The Lord says rich men come to trust in riches, and it is impossible for those who trust in riches to enter the kingdom, so impossible it’s easier for a camel to pass through the eye of a needle. Salvation requires trust in God above all else, and a man who trusts in riches in preference to trusting God is depending on riches for everything, a very foolish thing regarding salvation. The disciples are dismayed, for they well know all men store some riches (money in excess of needs) that they trust in for a measure of security, and are not readily willing to give up. But in studying this passage, we find that the Lord is teaching a basic lesson on the impossibility of earning our salvation, using the example of the hold of riches upon a man to illustrate this. If someone is just a rich man striving in his own strength to keep the law to earn heaven, his riches will make this impossible. And that’s just one type of hindrance that makes it impossible for anyone to keep the law perfectly himself, and thus earn his salvation. Other human weaknesses will do the same thing. Thus, the Lord is teaching that it would be easier for a camel to go through the eye of a needle than it would be for a man to earn his own salvation, using the example of the trap of riches to illustrate how impossible this is, even for men having the best of intentions.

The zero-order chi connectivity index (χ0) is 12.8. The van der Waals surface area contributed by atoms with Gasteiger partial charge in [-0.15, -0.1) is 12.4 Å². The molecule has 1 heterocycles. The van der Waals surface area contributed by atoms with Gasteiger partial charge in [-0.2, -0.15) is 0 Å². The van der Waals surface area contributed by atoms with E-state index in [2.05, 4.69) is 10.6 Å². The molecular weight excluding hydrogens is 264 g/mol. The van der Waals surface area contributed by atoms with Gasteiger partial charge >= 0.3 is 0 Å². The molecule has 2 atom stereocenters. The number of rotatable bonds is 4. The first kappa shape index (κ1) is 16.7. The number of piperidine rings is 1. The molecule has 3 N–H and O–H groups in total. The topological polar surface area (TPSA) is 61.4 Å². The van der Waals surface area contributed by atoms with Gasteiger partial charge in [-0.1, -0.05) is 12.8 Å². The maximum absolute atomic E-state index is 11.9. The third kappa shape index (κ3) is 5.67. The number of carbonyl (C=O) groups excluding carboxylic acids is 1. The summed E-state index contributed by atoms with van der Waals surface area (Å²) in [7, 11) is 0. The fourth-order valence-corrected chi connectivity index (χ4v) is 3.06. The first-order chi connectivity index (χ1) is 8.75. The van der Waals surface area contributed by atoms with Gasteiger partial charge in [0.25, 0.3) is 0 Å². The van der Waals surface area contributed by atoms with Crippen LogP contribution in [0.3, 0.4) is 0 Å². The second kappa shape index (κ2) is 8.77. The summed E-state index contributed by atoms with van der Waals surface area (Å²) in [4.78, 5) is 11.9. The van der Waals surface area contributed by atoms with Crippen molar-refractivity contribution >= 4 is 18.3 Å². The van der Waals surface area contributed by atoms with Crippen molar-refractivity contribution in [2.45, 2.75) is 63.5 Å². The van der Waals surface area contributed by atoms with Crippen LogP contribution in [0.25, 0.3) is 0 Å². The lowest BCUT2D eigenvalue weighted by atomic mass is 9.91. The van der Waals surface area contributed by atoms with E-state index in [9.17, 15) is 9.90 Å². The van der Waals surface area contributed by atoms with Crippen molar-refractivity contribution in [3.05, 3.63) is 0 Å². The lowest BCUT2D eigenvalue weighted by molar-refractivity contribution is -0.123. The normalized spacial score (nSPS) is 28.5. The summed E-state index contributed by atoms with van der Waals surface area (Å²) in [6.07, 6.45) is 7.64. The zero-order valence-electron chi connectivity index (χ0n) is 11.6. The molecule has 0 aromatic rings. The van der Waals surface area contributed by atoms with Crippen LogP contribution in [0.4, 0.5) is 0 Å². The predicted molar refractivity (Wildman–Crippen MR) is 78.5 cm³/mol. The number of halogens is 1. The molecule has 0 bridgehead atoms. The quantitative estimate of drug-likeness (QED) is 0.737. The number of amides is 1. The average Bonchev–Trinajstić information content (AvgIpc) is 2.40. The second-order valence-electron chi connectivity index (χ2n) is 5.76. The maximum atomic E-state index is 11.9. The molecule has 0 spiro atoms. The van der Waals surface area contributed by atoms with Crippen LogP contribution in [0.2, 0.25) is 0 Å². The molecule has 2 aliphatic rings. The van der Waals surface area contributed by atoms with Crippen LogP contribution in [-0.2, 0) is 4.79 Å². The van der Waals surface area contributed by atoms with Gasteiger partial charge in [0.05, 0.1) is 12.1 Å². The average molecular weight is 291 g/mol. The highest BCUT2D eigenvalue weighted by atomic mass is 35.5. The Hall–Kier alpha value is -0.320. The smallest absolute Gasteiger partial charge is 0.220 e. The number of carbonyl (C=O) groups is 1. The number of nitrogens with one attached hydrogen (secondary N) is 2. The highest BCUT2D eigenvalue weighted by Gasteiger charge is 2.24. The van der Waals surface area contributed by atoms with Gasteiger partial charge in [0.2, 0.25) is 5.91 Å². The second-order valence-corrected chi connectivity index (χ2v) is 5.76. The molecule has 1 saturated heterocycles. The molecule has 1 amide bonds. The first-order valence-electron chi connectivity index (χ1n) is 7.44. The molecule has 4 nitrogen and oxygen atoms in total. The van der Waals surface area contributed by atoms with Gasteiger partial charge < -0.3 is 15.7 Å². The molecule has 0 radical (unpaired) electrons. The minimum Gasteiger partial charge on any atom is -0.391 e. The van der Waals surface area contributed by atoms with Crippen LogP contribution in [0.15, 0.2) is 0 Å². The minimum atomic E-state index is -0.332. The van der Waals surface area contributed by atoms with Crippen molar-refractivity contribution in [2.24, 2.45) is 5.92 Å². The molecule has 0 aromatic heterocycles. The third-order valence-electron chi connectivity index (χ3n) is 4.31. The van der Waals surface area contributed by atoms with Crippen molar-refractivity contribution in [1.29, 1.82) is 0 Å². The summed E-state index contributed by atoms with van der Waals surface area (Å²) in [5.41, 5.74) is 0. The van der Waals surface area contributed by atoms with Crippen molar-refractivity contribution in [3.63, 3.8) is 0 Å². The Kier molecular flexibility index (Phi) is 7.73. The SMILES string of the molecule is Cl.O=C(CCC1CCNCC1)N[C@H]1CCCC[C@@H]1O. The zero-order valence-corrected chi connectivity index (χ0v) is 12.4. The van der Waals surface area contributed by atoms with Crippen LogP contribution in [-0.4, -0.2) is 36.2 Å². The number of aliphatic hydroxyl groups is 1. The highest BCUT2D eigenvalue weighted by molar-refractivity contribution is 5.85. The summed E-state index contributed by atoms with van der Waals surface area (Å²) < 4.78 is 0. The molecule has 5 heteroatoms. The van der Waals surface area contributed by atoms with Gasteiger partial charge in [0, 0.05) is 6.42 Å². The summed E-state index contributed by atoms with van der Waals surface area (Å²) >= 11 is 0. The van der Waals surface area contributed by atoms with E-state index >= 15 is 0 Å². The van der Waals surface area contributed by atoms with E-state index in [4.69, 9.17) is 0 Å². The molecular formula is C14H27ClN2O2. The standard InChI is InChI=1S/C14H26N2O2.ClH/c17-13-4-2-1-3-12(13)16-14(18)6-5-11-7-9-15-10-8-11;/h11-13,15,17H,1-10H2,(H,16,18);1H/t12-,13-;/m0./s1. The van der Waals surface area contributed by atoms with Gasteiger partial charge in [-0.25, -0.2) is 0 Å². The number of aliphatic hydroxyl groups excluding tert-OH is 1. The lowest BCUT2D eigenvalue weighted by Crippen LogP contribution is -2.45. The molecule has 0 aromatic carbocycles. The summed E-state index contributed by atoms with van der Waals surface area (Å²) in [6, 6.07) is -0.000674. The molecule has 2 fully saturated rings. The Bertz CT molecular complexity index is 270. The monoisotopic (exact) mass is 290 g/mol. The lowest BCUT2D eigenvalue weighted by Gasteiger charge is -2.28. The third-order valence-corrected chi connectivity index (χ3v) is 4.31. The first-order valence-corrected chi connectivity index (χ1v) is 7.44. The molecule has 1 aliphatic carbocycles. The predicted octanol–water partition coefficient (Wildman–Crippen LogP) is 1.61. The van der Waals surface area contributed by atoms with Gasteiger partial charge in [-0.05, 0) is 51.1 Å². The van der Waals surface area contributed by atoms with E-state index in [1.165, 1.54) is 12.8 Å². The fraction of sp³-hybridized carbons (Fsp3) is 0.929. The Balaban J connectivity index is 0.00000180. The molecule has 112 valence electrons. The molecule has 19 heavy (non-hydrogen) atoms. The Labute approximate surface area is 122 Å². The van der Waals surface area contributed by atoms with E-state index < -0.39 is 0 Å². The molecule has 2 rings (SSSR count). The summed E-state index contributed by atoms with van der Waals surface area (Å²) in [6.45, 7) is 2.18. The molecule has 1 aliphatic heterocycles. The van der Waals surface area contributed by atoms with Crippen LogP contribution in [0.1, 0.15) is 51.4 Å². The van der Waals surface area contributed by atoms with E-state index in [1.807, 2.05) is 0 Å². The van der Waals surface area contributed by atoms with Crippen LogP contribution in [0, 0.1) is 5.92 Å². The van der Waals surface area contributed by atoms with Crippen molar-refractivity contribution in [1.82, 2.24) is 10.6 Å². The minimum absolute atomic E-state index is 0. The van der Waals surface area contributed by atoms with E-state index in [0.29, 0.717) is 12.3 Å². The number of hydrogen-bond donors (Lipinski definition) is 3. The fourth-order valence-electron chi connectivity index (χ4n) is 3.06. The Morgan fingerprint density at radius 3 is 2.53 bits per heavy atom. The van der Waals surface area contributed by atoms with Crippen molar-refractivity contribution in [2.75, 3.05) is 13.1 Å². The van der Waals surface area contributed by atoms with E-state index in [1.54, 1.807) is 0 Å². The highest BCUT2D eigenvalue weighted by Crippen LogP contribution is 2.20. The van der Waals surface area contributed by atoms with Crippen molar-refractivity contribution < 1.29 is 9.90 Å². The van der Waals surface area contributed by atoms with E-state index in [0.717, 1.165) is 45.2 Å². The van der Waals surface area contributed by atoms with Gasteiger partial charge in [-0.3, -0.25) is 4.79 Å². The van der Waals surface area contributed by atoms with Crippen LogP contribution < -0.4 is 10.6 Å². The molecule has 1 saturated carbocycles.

Of course, the answer to such problems that hinder salvation is given in verse 27 in the declaration of the Lord that things that are impossible in man's strength, are readily accomplished in God's strength. God saves rich men, as well as poor, and gives to all power to let loose of whatever riches they have to the glory of God. Thus many rich and poorer men experiencing God’s salvation power have become, not only cheerful, but even hilarious, givers of what they have of riches out of love to God.
Clearly, it's not that a rich man has no way to attain heaven. Rather, no rich man in his own strength can earn heaven due to the impossible hold of riches over him without God’s power at work in his life. With that power in his life, he will trust God first and foremost, and riches will be one more opportunity to serve and glorify God. With the power of God at work, things impossible to do in human strength become routine, and we begin to see camels passing through the eye of a needle every day. That is, we see rich men giving away most of their wealth to God's glory, something impossible to do until God's power touches them. Indeed, the disciples, in thinking of those little riches they were trusting in for a little security, still needed to learn that salvation produces such zeal to serve the Lord that they will soon be anxious to use everything they have to the glory of God, and will count it all joy.